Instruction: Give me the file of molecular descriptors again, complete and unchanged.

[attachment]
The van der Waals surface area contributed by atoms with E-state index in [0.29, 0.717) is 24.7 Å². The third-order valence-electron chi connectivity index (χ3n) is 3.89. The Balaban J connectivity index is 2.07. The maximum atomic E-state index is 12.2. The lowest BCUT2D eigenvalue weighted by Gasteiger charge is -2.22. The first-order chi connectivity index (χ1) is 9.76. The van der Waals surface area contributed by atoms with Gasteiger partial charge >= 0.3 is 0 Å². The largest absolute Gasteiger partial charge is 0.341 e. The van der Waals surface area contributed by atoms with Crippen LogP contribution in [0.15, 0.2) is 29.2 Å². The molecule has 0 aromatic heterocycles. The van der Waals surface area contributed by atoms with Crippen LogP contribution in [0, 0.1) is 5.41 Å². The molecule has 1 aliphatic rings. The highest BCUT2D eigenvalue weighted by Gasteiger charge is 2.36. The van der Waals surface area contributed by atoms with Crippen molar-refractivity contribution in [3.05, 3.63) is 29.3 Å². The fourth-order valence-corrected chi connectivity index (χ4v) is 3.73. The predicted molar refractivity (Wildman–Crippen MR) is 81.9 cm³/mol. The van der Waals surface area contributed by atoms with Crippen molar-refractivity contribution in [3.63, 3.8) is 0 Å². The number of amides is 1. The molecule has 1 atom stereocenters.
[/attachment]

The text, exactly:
The van der Waals surface area contributed by atoms with E-state index in [0.29, 0.717) is 24.7 Å². The third-order valence-electron chi connectivity index (χ3n) is 3.89. The Balaban J connectivity index is 2.07. The maximum atomic E-state index is 12.2. The lowest BCUT2D eigenvalue weighted by Gasteiger charge is -2.22. The first-order chi connectivity index (χ1) is 9.76. The van der Waals surface area contributed by atoms with Gasteiger partial charge >= 0.3 is 0 Å². The largest absolute Gasteiger partial charge is 0.341 e. The van der Waals surface area contributed by atoms with Crippen LogP contribution in [0.15, 0.2) is 29.2 Å². The molecule has 0 aromatic heterocycles. The van der Waals surface area contributed by atoms with Crippen LogP contribution in [0, 0.1) is 5.41 Å². The molecule has 1 aliphatic rings. The highest BCUT2D eigenvalue weighted by Gasteiger charge is 2.36. The van der Waals surface area contributed by atoms with Crippen molar-refractivity contribution in [3.05, 3.63) is 29.3 Å². The fourth-order valence-corrected chi connectivity index (χ4v) is 3.73. The predicted molar refractivity (Wildman–Crippen MR) is 81.9 cm³/mol. The van der Waals surface area contributed by atoms with Crippen molar-refractivity contribution in [3.63, 3.8) is 0 Å². The number of amides is 1. The molecule has 1 atom stereocenters.